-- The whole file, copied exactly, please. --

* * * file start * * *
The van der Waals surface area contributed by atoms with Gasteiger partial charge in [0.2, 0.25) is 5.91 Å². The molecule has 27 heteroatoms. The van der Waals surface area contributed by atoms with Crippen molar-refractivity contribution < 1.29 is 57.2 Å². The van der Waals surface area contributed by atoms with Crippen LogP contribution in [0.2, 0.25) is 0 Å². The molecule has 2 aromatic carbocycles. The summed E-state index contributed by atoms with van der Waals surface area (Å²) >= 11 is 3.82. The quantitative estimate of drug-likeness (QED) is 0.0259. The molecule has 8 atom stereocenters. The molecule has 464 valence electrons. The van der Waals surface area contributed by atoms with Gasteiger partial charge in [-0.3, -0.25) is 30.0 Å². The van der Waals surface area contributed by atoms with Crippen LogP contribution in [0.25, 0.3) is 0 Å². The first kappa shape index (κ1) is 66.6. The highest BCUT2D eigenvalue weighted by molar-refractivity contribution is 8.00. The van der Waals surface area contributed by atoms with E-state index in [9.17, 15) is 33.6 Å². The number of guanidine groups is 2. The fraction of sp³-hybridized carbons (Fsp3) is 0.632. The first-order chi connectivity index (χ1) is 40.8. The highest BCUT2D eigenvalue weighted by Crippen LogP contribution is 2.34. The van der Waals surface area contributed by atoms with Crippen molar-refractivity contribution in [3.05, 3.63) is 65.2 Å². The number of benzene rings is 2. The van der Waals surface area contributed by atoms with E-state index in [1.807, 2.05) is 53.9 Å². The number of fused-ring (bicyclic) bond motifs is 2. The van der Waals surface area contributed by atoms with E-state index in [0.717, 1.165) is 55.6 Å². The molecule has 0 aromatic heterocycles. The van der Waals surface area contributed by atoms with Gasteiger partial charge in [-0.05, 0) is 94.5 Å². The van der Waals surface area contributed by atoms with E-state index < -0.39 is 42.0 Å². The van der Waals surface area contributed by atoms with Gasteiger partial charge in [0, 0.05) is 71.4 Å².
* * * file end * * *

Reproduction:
The van der Waals surface area contributed by atoms with Gasteiger partial charge in [0.2, 0.25) is 5.91 Å². The molecule has 27 heteroatoms. The van der Waals surface area contributed by atoms with Crippen molar-refractivity contribution < 1.29 is 57.2 Å². The van der Waals surface area contributed by atoms with Crippen LogP contribution in [0.2, 0.25) is 0 Å². The molecule has 2 aromatic carbocycles. The summed E-state index contributed by atoms with van der Waals surface area (Å²) >= 11 is 3.82. The quantitative estimate of drug-likeness (QED) is 0.0259. The molecule has 8 atom stereocenters. The molecule has 464 valence electrons. The van der Waals surface area contributed by atoms with Gasteiger partial charge in [-0.3, -0.25) is 30.0 Å². The van der Waals surface area contributed by atoms with Crippen LogP contribution in [0.25, 0.3) is 0 Å². The first kappa shape index (κ1) is 66.6. The highest BCUT2D eigenvalue weighted by molar-refractivity contribution is 8.00. The van der Waals surface area contributed by atoms with E-state index in [9.17, 15) is 33.6 Å². The number of guanidine groups is 2. The fraction of sp³-hybridized carbons (Fsp3) is 0.632. The first-order chi connectivity index (χ1) is 40.8. The highest BCUT2D eigenvalue weighted by Crippen LogP contribution is 2.34. The van der Waals surface area contributed by atoms with Crippen molar-refractivity contribution in [3.05, 3.63) is 65.2 Å². The number of benzene rings is 2. The van der Waals surface area contributed by atoms with E-state index in [1.807, 2.05) is 53.9 Å². The number of fused-ring (bicyclic) bond motifs is 2. The van der Waals surface area contributed by atoms with E-state index in [0.717, 1.165) is 55.6 Å². The molecule has 0 aromatic heterocycles. The van der Waals surface area contributed by atoms with Gasteiger partial charge in [-0.05, 0) is 94.5 Å². The van der Waals surface area contributed by atoms with E-state index < -0.39 is 42.0 Å². The van der Waals surface area contributed by atoms with Gasteiger partial charge in [0, 0.05) is 71.4 Å².